In the Old Country Feivel had been a wood carver along with his elders. They were the carvers of "the ornate reading desks that held the Torah scrolls, and the fearsome lions that guarded the holy arks in synagogues" so he was sure to find work in this new land of opportunity, but it was not the kind of work he was used to. Carving furniture was hard, but he would save his money and persevere. His family would one day join him if he worked hard enough. His cousin Mikhael tried to get him to relax and take a short day trip to an amazing place in Brooklyn called Coney Island.

No, no. There was no time for the frivolous when his family was counting on him. He had to save his money. Mikhael insisted and that very weekend they boarded the number thirty-eight trolley car and were on their way to see those fortune tellers, the Ferris wheels and the glowing lights ... but he had to think of his children. It was dreamlike place with the color the lights, and the screams of excitement, but his family was counting on him. The pair heard some organ music and soon came upon a "magnificent wooden carousel.
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1 of 1 people found the following review helpful By Jewish Book World Magazine on August 26, 2010
Format: Paperback
Jewish woodcarvers star in this sweet tale of late 19th century immigrants. Feivel, third generation wood artist, journeys to New York for a better life with the clichéd $5.00. He must leave behind his family, a wife and four children until he saves money for their passage. Despite working from the minute he arrives on the Lower East Side, saving takes years. Feivel misses his family terribly, and sorely regrets not seeing his children grow up. Feivel toils reduced from exalted synagogue Torah ark carvings to making furniture, until a cousin treats him to Coney Island. Astounded by the magnificent carousel and yearning for his artistic past, he spies a job opening for an experienced wood carver. Feivel designs and carves horses which capture the faraway family members he pines for. His Jewish identity is obvious when he sings Yiddish love songs at work and blessings in the synagogue. Feivel refuses to ride the finished carousel until his family rides with him. They arrive and happily mount their splendid, special horses. Feivel's life, like his carousel, becomes a joyous, complete circle. The text gently delivers the pain of separation faced by myriad immigrants while smartly teaching about talented Jewish artisans and their rich contribution to American culture. The picture book's art parallels the text in plot and emotion. Homey scenes in soft watercolor on two-page spreads deliver the magical milieu of Coney Island and its determined artist, well fed, neat and (please note) blonde whose sadness wells from separation, not the grime of a grinding ghetto. For ages 5-8. Reviewed by Ellen Cole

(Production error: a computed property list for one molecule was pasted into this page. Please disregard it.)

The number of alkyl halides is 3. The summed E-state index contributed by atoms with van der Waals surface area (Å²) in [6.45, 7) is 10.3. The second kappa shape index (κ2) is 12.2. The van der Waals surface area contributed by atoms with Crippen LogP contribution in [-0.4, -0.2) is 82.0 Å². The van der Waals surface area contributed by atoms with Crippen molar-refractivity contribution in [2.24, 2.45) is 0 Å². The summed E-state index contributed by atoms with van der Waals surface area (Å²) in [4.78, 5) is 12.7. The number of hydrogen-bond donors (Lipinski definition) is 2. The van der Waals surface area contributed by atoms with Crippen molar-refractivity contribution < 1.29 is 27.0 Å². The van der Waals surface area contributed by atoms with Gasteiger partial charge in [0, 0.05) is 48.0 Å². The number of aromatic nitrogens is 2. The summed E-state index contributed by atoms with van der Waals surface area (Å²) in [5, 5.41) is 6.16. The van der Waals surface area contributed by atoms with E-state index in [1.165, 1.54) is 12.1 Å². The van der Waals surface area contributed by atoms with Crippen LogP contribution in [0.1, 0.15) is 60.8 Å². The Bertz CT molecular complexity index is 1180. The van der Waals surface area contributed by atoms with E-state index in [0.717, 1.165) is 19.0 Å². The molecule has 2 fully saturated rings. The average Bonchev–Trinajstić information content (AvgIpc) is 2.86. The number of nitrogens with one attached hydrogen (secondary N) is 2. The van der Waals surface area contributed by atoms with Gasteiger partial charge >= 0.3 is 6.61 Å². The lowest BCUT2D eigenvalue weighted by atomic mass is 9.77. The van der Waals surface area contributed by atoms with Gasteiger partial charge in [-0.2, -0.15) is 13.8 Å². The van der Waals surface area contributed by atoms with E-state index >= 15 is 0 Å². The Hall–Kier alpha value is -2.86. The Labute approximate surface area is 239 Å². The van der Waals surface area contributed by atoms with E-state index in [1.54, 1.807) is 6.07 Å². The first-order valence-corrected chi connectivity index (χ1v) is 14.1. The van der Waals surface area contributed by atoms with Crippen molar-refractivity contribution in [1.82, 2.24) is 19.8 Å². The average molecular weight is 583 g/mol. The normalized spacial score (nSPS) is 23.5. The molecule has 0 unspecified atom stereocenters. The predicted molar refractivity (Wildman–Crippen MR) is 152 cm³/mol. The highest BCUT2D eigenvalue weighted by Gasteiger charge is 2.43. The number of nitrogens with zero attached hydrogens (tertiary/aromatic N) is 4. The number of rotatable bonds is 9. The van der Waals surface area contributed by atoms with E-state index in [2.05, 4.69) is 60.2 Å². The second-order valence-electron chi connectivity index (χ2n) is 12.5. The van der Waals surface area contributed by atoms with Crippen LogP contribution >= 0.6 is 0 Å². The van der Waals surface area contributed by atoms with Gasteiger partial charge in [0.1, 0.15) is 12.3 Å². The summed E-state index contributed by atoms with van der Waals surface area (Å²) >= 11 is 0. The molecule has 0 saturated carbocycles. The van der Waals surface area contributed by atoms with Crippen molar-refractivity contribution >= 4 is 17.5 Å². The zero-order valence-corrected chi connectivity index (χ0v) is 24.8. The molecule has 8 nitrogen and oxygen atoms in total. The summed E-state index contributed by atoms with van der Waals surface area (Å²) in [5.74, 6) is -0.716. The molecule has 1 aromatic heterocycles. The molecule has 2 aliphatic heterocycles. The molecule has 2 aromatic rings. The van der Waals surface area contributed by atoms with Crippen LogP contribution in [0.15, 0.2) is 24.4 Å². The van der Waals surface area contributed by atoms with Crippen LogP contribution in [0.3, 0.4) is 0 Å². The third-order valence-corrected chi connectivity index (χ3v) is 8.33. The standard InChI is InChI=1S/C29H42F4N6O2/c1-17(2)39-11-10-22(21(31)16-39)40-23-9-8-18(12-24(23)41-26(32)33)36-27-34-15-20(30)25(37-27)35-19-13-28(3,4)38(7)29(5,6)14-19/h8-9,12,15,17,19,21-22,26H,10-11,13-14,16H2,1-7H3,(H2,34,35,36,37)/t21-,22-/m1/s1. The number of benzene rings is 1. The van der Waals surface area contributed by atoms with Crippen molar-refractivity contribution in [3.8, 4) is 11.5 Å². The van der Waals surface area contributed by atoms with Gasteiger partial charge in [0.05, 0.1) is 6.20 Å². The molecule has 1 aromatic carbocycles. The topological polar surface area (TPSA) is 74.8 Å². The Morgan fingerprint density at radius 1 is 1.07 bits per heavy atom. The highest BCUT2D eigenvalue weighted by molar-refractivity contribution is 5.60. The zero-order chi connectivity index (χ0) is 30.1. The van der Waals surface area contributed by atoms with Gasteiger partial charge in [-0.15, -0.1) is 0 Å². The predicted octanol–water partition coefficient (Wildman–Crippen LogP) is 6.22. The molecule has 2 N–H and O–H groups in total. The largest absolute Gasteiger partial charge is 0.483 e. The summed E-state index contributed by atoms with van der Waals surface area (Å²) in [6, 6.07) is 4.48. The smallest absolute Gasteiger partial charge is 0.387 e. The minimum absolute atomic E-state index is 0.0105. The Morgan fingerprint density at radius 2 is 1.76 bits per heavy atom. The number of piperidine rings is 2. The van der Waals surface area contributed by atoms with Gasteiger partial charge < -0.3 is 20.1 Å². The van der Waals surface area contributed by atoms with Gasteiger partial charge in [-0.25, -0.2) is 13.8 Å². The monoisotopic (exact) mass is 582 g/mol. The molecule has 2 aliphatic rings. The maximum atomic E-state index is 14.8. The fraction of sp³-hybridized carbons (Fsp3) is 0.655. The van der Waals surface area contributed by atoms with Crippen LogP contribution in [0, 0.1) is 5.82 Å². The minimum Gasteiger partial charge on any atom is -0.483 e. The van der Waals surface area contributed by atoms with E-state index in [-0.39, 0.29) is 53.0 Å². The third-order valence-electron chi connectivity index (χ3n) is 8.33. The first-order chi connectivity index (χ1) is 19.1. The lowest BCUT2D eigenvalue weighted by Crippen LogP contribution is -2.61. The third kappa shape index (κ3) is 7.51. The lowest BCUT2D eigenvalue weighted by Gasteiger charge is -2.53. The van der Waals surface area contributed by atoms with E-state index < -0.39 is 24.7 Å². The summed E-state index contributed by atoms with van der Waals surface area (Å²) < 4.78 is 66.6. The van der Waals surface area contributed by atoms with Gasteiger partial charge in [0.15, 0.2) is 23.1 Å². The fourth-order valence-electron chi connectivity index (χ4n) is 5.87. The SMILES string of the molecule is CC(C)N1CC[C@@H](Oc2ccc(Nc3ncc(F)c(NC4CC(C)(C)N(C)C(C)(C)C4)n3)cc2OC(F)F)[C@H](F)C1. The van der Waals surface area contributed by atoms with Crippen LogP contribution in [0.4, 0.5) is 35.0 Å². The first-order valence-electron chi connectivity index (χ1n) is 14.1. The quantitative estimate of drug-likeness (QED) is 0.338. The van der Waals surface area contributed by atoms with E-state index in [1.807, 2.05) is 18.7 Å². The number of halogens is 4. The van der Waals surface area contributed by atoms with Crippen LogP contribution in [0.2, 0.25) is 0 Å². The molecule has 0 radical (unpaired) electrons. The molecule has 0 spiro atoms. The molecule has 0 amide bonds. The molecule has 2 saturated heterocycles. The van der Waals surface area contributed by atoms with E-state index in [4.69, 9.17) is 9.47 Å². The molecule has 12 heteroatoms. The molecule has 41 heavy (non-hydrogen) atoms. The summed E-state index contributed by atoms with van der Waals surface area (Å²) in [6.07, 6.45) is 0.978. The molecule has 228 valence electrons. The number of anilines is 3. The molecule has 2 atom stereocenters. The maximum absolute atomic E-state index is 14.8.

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2 of 3 people found the following review helpful By Deb Nam-Krane VINE VOICE on April 21, 2010
Format: Paperback
Disclaimer: I know the author. She has worked with my children for almost a decade, and I think she is a wonderful children's educator. I wanted to read this after I found out she had published another book.

This book follows Feivel, a wood carver, who has to leave his family in the old world to make a better life for himself and ultimately them in the new world. He is heart-broken to leave not only his wife but his four children, and is terrified that it will many years before he can send for them.

Once in the new world, he stays with relatives and finds a job as a wood carver. Reluctantly, he accompanies his cousin to Coney Island (he doesn't want to waste any money that could go towards his family's voyage). There, he is mesmerized by the carousel. He is delighted to see that they are looking for wood carvers, and he is hired on the spot.

He spends the next few years intricately carving horses which are inspired by his children. Each one has their own personality, some with intricate carvings, some with jewels, some with bright color. He finally gets to see his work come to fruition when the new carousel opens, but it's bittersweet; the horses remind him of the family he longs for. Fortunately, they are quickly reunited, as the money he has saved up over the last few years is enough to bring his family to him. The story ends with everyone in the family riding on the carousel Feivel carved.

The words and illustrations captured the mixture of heart-break, longing and quiet determination that so many immigrants had to have at the turn of the century. The colors popped just enough off the page to draw in the young reader- my young sons were staring intently at the illustrations of the horses.

A wonderful testament to some of the contributions our immigrant ancestors made. Recommended for all.